Goryeo celadon takes center stage at remodeled gallery
The mystic blue-green glaze of Goryeo celadon is so awe-inspiring that many contemporary Koreans revere the people of Goryeo (918-1392) for developing such an elegant beauty of their own in an era with no state-of-the-art kilns.
For the nearly five centuries of the Goryeo Dynasty, celadon constituted the main type of ceramic produced on the Korean peninsula. Experts say the exquisite blue-green hue typically seen in these wares is all down to the raw materials – with the presence of iron in the clay and the level of oxygen inside the kiln being the key.
Goryeo potters learned the technical skills of how to make celadon from the potters of China’s Song Dynasty (960-1279). But the serene jade hues known as bisaek, meaning “jade color” are unique to Goryeo celadon.
Kang Kyong-nam, curator at the National Museum of Korea’s Fine Art Division says, “the word bisaek we use to refer to the color of Goryeo celadon is different to the word feise, the word that is used for similar-colored celadon from the Song Dynasty. It sounds similar, but uses different Chinese characters that mean ‘secret color.’”
The difference is evident, according to Kang, in the “Illustrated Account of the Xuanhe Embassy to Goryeo,” a travel record written by Xu Jing (1091-1153), an envoy from Song who visited Goryeo.
“He highly praised Goryeo celadon and its serene jade hues with a delicate sheen in his travel record,” Kang said.
To make sure visitors enjoy the true beauty of Goryeo celadon, the National Museum of Korea remodeled its celadon gallery on the third floor of the museum in central Seoul and opened it to the public last week. It’s the first makeover in nine years as its last remodeling was in 2013.
Some 150 pieces of celadon are on display, including 12 National Treasures and 12 Treasures.
“The main focus was the lighting,” said Kang, who curated the newly remodeled hall. “The lighting on every showcase is different — the angle, the intensity and so on. Meanwhile, the exhibition rooms are very dark. This is to create an immersive effect while bringing out the most beautiful bisaek of Goryeo celadon.”
In the remodeled hall, there’s a special corner called The Jade Hues of Goryeo. It’s the darkest area in the hall. As soon as visitors walk into the room, they can hear ambient music composed by Daniel Kapelian, a French media artist and producer. The music, which plays in a loop, is 15 minutes long and is titled “Blue Celadon.”
Currently based in Seoul, Kapelian is a partner at OMA Space, a Seoul-based contemporary art, design and craft studio, and served as international commissioner and curator of the Tongyeong Triennale 2022, held from March to May.
Like the Quiet Room of Contemplation the museum newly opened exhibiting the two Pensive Bodhisattva from the late sixth to the early seventh centuries, Kang said the museum hopes this new space becomes another quiet space for visitors to grab some peace of mind while looking at beautiful pieces of art.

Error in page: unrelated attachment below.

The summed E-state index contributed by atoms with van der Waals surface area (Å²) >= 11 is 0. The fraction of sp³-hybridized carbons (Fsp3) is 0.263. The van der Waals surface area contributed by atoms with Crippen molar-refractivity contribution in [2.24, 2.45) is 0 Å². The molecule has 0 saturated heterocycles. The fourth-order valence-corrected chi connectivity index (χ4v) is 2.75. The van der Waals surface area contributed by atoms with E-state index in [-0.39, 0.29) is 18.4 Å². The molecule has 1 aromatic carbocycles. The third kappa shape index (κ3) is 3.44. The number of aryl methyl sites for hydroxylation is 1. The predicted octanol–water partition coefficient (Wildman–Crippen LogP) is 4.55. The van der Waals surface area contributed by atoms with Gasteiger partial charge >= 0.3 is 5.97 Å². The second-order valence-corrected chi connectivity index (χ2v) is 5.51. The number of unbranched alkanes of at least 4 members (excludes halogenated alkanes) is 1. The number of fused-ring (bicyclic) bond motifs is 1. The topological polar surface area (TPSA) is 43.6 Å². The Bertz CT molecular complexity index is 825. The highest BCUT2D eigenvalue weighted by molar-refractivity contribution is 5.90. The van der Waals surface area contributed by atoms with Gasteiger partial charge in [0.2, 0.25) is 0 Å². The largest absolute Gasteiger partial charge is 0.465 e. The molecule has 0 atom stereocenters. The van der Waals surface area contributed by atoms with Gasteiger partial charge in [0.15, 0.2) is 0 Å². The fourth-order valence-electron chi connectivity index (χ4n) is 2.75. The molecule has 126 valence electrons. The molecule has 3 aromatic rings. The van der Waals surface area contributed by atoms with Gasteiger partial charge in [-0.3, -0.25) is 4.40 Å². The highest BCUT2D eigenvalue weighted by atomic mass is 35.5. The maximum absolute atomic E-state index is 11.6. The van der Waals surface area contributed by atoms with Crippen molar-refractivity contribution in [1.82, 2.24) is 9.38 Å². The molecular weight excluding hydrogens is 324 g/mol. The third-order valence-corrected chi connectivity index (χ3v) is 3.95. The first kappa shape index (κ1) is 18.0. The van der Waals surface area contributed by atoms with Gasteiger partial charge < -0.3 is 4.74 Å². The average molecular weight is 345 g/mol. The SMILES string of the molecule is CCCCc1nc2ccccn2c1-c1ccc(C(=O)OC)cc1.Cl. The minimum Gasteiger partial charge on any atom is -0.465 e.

“If you’ve visited Tongyeong Triennale, you’ll know that I composed all the music there and that is how I got offered by the museum to compose ambient music for celadon,” said Kapelian, adding that his ambient music will help visitors reach deeper mindfulness inside the room as they enjoy a “very important part of Korea’s heritage and part of contemporary culture in terms of craft.”
While listening to Kapelian’s mind-soothing music, visitors are invited to look at a selection of 18 sculpted celadon objects, which includes five National Treasures. The five National Treasures are in separate showcases, with the 12th-century incense burner with a lotus blossom-shaped body and a pedestal sitting elegantly at the center.
The color isn’t all Goryeo celadon can boast. The sculptural celadon pieces enjoy a worldwide reputation for their prominent formative beauty. Goryeo potters took their motifs from a variety of objects in nature, ranging from plants and fruits to animals.
Then there’s the famous inlaid celadon, created by etching a desired pattern on the clay body of a half-dried vessel, filling the depressions with different-colored clay and then covering the vessel with celadon glaze and firing. The inlaid celadon of Goryeo flowered in the 13th century.
“Goryeo potters’ refined inlaying technique, known as Saggam, was top-notch,” said Kang. “It became their unique contribution to ceramic art.”
Though an intact piece of inlaid celadon does not exist, the exhibit also presents celadon shards from kiln sites at Yucheon-ri in Buan, North Jeolla Province, where high-grade celadon ware was produced for use in the royal household and central government offices in the capital.
On the surface of the broken pieces of celadon on display, visitors can witness engravings of “an artwork,” says Kang, “like toads resting on plantain leaves and herons loitering on the waterside, which offer glimpses of the Goryeo people’s views of nature.”
BY YIM SEUNG-HYE [firstname.lastname@example.org]